Saugeen Landowners Association 2023 Newsletter

Well, we’re finally out from under the restrictions of the Pandemic. Over the past 2 ½ years the Saugeen Regional Landowners Association (SRLA) has been busy, despite those restrictions.

In late 2019 – early 2020 Bob, and members of the OLA Executive, attended a number of meetings with the provincial government, regarding the Conservation Authorities (C.A.s). This representation is priceless because in 2020 the Conservation Authorities were put on notice, by the government, that they were to be put back to their original mandate. This was great news for all Landowners throughout Ontario! This has been on-going, over the past few years, and there has been good response from the government in regards to our continued advocacy of upholding private property/land rights v. the C.A.s. This work continues but without the hard work of Bob and the Executive we wouldn’t be nearly as far along as we are.

It was also in 2019 that the OLA had success with the OSPCA and the over-zealous actions of their enforcement teams. Unfortunately, the PAWS Act now seems to have employed the very people who caused the problems, and why the OLA challenged the legislation, in the first place. Our success, though, has helped others who have been falsely accused of animal cruelty, but this will continue until there is some common sense brought back to the enforcement teams. We do not believe in animal cruelty, but we also need to be concerned when government officers do not use reality as a guide when enforcing legislation. Some agents seem to have forgotten there are already rules in place on how to treat animals and yet some would go as far as to go after a farmer because his mule’s hooves seemed a little long and he couldn’t get a farrier to come during the pandemic. Seems the mule’s hooves had not been naturally worn down because of the soft soil (spring) and during winter (snow), so there was this anonymous complaint lodged.

He and his sons trimmed those hooves but the enforcement team brought out 2 or 3 vets from one of the larger urban centres, with their portable x-ray machines, to ensure the farmer had trimmed the hooves properly. It seemed this was not good enough and, oh, what they were going to do to the farmer. Thankfully an OLA member stepped up and assisted this farmer so that there wasn’t thousands of dollars in fines; the mule got to stay with the farmer; and a farrier was found.

It was also in 2019 that “tree preservation by-laws” reared their ugly heads, again. With the work of Bob, OLA researcher Elizabeth Marshall, and other members of the SRLA one such By-law is sitting in limbo, but this, again, is an on-going issue. Now it seems Grey County is gearing up to create another unlawful By-law. Bob is going to be doing a delegation to Grey County, if he’s allowed to, by the County.

There have been other issues the SRLA have assisted with, over the past 2 ½ years, but with the pandemic it’s been hard to get the information out. Bob and Liz had attended a property in Grey Highlands (C.A issue); Bob’s been busy many times throughout the County due to Conservation Authorities, etc.,; there was the mule incident; various tree by-laws; meetings regarding other matters involving government, etc.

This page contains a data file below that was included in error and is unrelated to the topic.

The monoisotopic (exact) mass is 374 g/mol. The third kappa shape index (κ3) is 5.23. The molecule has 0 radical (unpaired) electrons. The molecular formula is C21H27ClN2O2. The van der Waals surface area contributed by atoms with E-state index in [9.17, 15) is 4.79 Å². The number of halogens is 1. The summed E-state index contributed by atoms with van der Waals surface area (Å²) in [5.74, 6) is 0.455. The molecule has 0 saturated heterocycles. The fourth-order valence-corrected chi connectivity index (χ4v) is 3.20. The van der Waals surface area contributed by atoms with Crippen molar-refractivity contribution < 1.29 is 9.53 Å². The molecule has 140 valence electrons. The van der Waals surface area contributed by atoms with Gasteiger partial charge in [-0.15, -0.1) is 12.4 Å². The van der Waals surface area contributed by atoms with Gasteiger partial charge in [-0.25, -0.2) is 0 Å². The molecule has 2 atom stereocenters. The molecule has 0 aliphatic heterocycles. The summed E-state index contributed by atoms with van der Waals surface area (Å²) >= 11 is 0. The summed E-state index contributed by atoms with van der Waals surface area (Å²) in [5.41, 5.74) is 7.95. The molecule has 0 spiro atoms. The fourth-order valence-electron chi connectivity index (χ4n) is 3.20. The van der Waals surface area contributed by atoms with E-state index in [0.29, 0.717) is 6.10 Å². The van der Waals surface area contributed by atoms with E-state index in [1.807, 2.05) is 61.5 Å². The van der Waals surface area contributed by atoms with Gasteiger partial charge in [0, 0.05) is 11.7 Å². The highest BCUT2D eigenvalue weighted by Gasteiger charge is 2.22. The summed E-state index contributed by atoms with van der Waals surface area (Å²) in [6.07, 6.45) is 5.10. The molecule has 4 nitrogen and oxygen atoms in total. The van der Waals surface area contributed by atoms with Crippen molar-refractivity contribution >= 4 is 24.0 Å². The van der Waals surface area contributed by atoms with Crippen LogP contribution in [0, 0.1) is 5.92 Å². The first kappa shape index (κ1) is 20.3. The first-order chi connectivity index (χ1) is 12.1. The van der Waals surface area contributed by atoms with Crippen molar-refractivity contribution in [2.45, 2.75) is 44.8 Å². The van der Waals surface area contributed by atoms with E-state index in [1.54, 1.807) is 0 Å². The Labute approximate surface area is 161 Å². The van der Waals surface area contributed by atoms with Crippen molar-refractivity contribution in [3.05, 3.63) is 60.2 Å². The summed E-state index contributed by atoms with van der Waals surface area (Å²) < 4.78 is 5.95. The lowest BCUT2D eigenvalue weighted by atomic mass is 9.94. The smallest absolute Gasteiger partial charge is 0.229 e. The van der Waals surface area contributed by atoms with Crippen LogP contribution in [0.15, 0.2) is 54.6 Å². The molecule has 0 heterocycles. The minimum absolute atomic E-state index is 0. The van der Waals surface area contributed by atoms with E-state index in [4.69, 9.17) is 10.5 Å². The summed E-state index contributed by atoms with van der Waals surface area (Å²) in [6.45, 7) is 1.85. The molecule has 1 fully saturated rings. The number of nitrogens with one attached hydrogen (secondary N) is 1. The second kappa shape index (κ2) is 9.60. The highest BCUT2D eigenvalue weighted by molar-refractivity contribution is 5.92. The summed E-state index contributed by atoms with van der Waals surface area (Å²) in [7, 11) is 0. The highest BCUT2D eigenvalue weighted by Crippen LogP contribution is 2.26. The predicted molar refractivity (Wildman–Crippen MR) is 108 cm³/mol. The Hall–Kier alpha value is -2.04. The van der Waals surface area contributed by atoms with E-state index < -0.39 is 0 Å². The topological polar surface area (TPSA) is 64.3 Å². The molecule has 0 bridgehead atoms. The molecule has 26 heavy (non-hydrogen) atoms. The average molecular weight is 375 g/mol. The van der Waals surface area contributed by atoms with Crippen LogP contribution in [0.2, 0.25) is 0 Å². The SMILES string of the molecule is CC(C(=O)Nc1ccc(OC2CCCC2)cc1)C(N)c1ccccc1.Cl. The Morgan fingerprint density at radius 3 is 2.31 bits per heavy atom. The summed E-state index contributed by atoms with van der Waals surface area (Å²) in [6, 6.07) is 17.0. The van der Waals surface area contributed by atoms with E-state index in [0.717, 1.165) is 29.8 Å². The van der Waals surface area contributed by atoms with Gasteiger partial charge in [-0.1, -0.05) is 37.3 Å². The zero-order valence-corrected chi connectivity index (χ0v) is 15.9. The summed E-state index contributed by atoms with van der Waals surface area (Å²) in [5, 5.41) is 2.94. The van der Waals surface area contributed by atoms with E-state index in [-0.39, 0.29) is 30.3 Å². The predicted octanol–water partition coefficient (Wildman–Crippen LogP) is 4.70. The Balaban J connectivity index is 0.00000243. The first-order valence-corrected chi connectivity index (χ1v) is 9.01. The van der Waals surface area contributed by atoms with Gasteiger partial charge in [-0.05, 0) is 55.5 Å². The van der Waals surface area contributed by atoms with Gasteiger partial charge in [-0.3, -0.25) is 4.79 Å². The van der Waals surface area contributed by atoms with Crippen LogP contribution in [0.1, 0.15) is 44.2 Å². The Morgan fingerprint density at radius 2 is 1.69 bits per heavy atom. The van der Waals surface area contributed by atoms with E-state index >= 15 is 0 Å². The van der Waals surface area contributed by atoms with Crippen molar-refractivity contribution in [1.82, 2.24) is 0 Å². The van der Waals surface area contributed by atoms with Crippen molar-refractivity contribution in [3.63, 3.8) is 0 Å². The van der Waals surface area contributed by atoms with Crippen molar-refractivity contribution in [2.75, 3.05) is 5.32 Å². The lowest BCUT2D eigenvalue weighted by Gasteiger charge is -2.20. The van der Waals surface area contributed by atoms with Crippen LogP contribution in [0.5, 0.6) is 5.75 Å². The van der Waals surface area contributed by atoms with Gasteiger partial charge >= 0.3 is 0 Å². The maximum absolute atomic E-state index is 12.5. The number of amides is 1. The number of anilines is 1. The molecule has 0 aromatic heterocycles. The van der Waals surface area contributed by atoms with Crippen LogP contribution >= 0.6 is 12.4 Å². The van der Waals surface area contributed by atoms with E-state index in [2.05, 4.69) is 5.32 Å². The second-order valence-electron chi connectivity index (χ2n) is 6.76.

In 2020 Elizabeth had been elected as Chairperson for the Canadian Justice Review Board (CJRB). This was a 2 year stint and during that time the CJRB made comment to the federal government, a number of times on federal legislation, senate bills, and the actions of the federal government. She communicated to the Government that the Emergencies Act usage did not meet the criteria allowed (whether Justice Rouleau determine otherwise or not). Rouleau did say, though:

“I do not come to this conclusion easily, as I do not consider the factual basis for it to be overwhelming. Reasonable and informed people could reach a different conclusion than the one I have arrived at.” 

So, now it will be up to the Courts to decide.

A major win for the OLA, as intervenors, was the “Annapolis Group Inc. v. Halifax Regional Municipality, 2022 SCC 36,” where private property/land rights were upheld at the Supreme Court of Canada. With the ruling one might think Liz was whispering in the Judge’s ear. Mind you, she did say it didn’t go far enough – but this was a really good start and a very good ruling, in favour of the people of Canada and for private land/property rights. Let’s hope this trend continues.

Suffice it to say, Bob and the SRLA have been very busy and our membership continues to grow. That said, Bob is only one person so any help he can get (because he won’t ask because he doesn’t want to impose) would be appreciated. Same can be said for the members of the Executive in the OLA. Throughout the pandemic all we heard was that “we were in this together.” It could be said that those saying that don’t really know what that statement means. On the other hand, we, in the OLA/SRLA, do understand that we are “all in this together” and we all are there for each other, when needed. Thank you to all of those who continue the good deeds you’re doing and only with a united voice can we all win!

Thank you and we all look forward to seeing you at the next meeting!